Finally, an Interesting Proposal for Section 230 Reform Finally, an Interesting Proposal for Section 230 Reform
By the end of last year, there were few better symbols of bad-faith politics than Section 230 of the Communications Decency Act, the law... Finally, an Interesting Proposal for Section 230 Reform

By the end of last year, there were few better symbols of bad-faith politics than Section 230 of the Communications Decency Act, the law that gives online platforms legal immunity for user-generated content. After a fairly sleepy existence since its passage in 1996, Section 230 turned into an unlikely rallying cry for a subset of Republican politicians who disingenuously blamed it for letting social media platforms discriminate against conservatives. (In fact, the law has nothing to do with partisan balance, and if anything allows platforms to keep more right-wing content up than they otherwise would.) Down the home stretch of his reelection campaign, Donald Trump began dropping Section 230 references into his stump speeches. The whole thing culminated with a pair of depressing Senate hearings that, while nominally about Section 230, were little more than PR stunts designed for Ted Cruz to get clips of himself berating Twitter CEO Jack Dorsey. Senate Democrats didn’t quite cover themselves in glory either.

So it’s a bit of a surprise to see a legislative proposal on Section 230 that thoughtfully, if imperfectly, addresses some of the most glaring problems with the law. The SAFE TECH Act, a bill announced on Friday morning by Democratic senators Mark Warner, Mazie Hirono, and Amy Klobuchar, is an encouraging sign that members of Congress are paying attention to the smartest critiques of Section 230 and trying to craft appropriate solutions.

First, a brief refresher is in order. Section 230 was passed in 1996 in order to encourage interactive platforms on the nascent internet—message boards, at the time—to self-moderate. The first part of the law says that “interactive computer services” are not legally liable for user-generated content. The second part says that they are free to moderate that content without becoming liable for it. This solved the dilemma of a company putting itself at greater legal risk by being more proactive about monitoring harmful content.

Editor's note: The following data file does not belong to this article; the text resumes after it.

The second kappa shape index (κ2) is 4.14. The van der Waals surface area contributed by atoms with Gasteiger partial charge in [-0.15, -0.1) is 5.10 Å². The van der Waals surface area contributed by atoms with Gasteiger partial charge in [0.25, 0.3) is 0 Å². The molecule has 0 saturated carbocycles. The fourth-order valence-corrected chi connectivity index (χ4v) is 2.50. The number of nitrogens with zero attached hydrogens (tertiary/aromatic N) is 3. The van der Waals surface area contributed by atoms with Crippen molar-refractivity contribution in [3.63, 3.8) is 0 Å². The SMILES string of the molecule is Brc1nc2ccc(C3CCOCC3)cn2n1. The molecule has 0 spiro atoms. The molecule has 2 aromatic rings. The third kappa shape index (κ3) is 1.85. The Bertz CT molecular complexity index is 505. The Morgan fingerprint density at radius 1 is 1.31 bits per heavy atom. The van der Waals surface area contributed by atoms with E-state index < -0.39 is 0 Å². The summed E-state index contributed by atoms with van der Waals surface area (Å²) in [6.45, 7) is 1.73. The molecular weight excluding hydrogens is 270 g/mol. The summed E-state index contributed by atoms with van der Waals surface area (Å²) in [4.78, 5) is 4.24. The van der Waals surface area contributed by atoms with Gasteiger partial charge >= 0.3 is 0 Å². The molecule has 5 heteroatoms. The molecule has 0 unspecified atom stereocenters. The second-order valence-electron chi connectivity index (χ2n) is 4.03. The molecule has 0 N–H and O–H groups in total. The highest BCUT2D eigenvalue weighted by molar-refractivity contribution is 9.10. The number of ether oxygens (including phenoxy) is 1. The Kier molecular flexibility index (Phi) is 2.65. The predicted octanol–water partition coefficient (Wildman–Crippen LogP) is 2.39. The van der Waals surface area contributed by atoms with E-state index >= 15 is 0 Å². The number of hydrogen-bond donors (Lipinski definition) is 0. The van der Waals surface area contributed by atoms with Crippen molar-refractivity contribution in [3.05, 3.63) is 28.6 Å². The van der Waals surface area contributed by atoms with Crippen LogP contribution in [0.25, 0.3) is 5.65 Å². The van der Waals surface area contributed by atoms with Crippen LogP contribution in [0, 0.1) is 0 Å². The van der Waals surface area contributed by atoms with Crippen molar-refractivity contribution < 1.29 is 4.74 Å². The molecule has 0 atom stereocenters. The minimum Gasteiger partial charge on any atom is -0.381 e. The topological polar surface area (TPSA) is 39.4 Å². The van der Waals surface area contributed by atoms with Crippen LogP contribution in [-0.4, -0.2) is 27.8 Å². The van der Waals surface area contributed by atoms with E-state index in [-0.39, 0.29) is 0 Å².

In recent years, the law has occasioned quite a bit of debate. Section 230’s defenders credit it with enabling the rise of the modern internet. They argue that interactive websites would be unimaginable without it, crushed under the threat of lawsuits from anyone offended by a comment, post, or customer review. The law’s detractors counter that Section 230 lets companies like Facebook and YouTube, along with shadier bottom-dwellers, profit off of hosting harmful content without having to bear the costs of cleaning it up.

Some of the questions raised in this debate are difficult to answer. But some are pretty easy. That’s because judges have interpreted Section 230 immunity so broadly that it has led to legal outcomes that seem obviously perverse. Today, Section 230 protects gossip sites that actively encourage users to submit nasty rumors and even revenge porn, essentially legalizing a harassment-based business model. Until Congress recently intervened, it protected sites like Backpage, that were set up to facilitate prostitution. It lets companies off the hook even when they have been made aware that they are being used to inflict harm on people. In one now-notorious case, a man’s ex-boyfriend impersonated him on Grindr, the popular gay dating app, sending a stream of men to his home and work addresses looking for sex. Grindr ignored the victim’s pleas to do something about it. After the victim sued, a federal judge ruled that Section 230 protected Grindr from any responsibility.

The law is even applied to commercial transactions whose consequences are felt in the physical world. In 2012, a Wisconsin man murdered his wife and two of her coworkers using a gun he had bought from Armslist, a “firearms marketplace.” Because he was subject to a restraining order, he was legally prohibited from owning a gun. Armslist allowed him to get around that. The victim’s daughter sued, and the Wisconsin Supreme Court eventually ruled that Section 230 made Armslist immune, because the ad for the gun was posted by a user.

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